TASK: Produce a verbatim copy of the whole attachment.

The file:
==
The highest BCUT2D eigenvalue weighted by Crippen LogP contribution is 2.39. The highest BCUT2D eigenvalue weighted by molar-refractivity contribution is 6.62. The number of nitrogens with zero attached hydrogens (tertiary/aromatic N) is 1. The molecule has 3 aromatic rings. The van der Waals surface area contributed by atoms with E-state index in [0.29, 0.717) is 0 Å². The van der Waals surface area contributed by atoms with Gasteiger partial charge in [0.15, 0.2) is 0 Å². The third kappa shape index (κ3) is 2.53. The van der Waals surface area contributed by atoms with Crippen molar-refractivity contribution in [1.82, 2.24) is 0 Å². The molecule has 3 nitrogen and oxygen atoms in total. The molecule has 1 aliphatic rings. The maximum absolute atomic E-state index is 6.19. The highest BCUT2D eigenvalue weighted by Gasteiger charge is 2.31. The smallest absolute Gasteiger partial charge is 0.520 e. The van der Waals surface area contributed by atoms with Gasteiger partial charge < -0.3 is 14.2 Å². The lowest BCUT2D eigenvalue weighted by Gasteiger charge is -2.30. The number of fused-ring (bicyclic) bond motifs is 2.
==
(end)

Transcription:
The highest BCUT2D eigenvalue weighted by Crippen LogP contribution is 2.39. The highest BCUT2D eigenvalue weighted by molar-refractivity contribution is 6.62. The number of nitrogens with zero attached hydrogens (tertiary/aromatic N) is 1. The molecule has 3 aromatic rings. The van der Waals surface area contributed by atoms with E-state index in [0.29, 0.717) is 0 Å². The van der Waals surface area contributed by atoms with Gasteiger partial charge in [0.15, 0.2) is 0 Å². The third kappa shape index (κ3) is 2.53. The van der Waals surface area contributed by atoms with Crippen molar-refractivity contribution in [1.82, 2.24) is 0 Å². The molecule has 3 nitrogen and oxygen atoms in total. The molecule has 1 aliphatic rings. The maximum absolute atomic E-state index is 6.19. The highest BCUT2D eigenvalue weighted by Gasteiger charge is 2.31. The smallest absolute Gasteiger partial charge is 0.520 e. The van der Waals surface area contributed by atoms with Gasteiger partial charge < -0.3 is 14.2 Å². The lowest BCUT2D eigenvalue weighted by Gasteiger charge is -2.30. The number of fused-ring (bicyclic) bond motifs is 2.